Feb 26, 2008

Christ for all the nations

Luz Maria with the Sunday school kidsOur Sunday school lesson for the second Sunday in Lent was based on the Gospel of John, chapter 4: The story of Jesus and the Samaritan woman at the well. In fact, there are many lessons to be learned from this single story, including:
  • The Gospel is to be preached to every nation and tribe, including racial/ethnic groups that have had centuries of conflict with your own, as in the case of the Jews and Samaritans;
  • The Jews, not the Samaritans, had the full revelation of God's will and followed the moral and ceremonial laws that God had dictated to their forefathers, it was not the keeping of these God-given laws that made them right with God (for all failed to obey God's Law perfectly);
  • Rather, it was faith in the promise of God's Messiah that saved Abraham and other Old Testament believers from God's wrath (Romans 4:1-5, 13-17).
  • The Samaritans,too, kne w of the promised Messiah, although they accepted only part of God's inspired Word and mixed it with their own human traditions. Jesus revealed Himself to the Samaritan woman as the Messiah anticipated by both Jews and Samaritans.
  • The crossing of political, cultural and religious boundaries with the Gospel can be a difficult, even physically demanding task, which is why God ordained an office of the public ministry, men dedicated to preaching the Word and administering the sacraments wherever the Lord might call them;
  • Once the seed is planted, however, the church may grow rapidly through ordinary people, like the Samaritan woman, witnessing to their neighbors;
  • It was by the touching of the Samaritan woman's conscience with God's Law that Jesus penetrated her defenses and brought her the Gospel.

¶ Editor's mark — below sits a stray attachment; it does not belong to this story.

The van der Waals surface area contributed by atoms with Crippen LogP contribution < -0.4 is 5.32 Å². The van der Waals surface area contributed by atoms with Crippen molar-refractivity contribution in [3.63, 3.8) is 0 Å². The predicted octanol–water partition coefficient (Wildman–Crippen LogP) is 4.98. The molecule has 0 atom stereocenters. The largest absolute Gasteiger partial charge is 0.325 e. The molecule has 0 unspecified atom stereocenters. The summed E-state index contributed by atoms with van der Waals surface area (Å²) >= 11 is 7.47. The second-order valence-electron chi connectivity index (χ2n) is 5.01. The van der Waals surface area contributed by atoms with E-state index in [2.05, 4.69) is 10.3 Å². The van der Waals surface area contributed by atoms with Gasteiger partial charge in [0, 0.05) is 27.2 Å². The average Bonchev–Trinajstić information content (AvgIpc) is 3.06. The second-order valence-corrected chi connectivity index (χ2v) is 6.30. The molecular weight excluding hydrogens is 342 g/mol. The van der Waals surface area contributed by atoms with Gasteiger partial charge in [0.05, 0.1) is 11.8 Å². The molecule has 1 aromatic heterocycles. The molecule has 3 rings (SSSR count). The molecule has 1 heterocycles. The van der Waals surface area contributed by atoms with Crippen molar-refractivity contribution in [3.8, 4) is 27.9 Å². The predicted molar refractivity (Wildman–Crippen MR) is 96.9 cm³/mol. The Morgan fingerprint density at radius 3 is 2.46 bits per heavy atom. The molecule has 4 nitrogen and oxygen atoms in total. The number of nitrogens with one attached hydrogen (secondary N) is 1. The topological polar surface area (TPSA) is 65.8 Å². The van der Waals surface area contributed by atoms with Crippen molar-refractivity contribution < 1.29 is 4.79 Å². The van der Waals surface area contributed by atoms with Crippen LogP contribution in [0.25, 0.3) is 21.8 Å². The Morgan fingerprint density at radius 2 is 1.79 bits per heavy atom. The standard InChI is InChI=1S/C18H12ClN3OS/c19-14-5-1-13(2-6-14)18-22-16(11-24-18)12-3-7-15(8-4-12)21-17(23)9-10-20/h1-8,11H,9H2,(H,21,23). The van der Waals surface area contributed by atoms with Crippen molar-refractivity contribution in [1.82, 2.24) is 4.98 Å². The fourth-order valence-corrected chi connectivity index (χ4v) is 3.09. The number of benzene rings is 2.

We focused on the last point with the children, emphasizing that God knows all of our faults, but given true repentance and a contrite heart, there is no sin that can keep us from reconciliation with God, for He does not will our destruction, but rather our redemption. Given the nature of the Samaritan woman's sin (she had been married and divorced five time and was living with a man to whom she was not married) Luz María saw a opportunity to talk with them about issues that they would face once they passed puberty – such as HIV/AIDS infection.

Thanks to a 2001 decision by the Supreme Court of Venezuela, every citizen infected with the HIV virus is guaranteed free treatment withantiretroviral drugs, the first ruling of its kind in Latin America.

The cost of this treatment is substantial, about 1,000 U.S. dollars per month. Venezuela imports generic antiretroviral medications from Cuba and India in order to meet the country’s demand. However, because of budget problems and poor planning, not all people living with HIV/AIDS in Venezuela have had access to the treatment. It is believed that hundreds of infected individuals have fled Venezuela for the United States and Canada in search of better treatment.

In addition, Venezuela experienced a dramatic increase in the number of adults (15 to 49 years of age) reported to be infected with the HIV virus from around 62,000 in 2003 to 110,000 in 2004. This 77 percent increase raised Venezuela's ranking among the 100 nations with the highest incidence of HIV/AIDS from 53rd to 49th place. Even more disturbing is the increased number of women infected with the HIV virus. In the early 1990s, women accounted for one out of every 18 people in Venezuela infected with HIV, but today they account for 31,000 of the 110,000 infected with HIV/AIDS, about one out of four. In 2005, deaths attributed to HIV infection totaled 6,100 (technically no one dies of HIV/AIDS; rather the virus destroys the immune system, allowing other infections (that the body would normally be able to resist) to claim a life).

The number of HIV-infected Venezuelans has remained stable at around 110,000 for the last four years, according to estimates by the United Nations AIDS Program. Currently, Venezuelans infected with the HIV virus represent 0.7 percent of the country's population of more than 27.5 million. In comparison, the percentage of U.S. citizens infected with the HIV/AIDS virus is about 0.6 percent of the total U.S. population.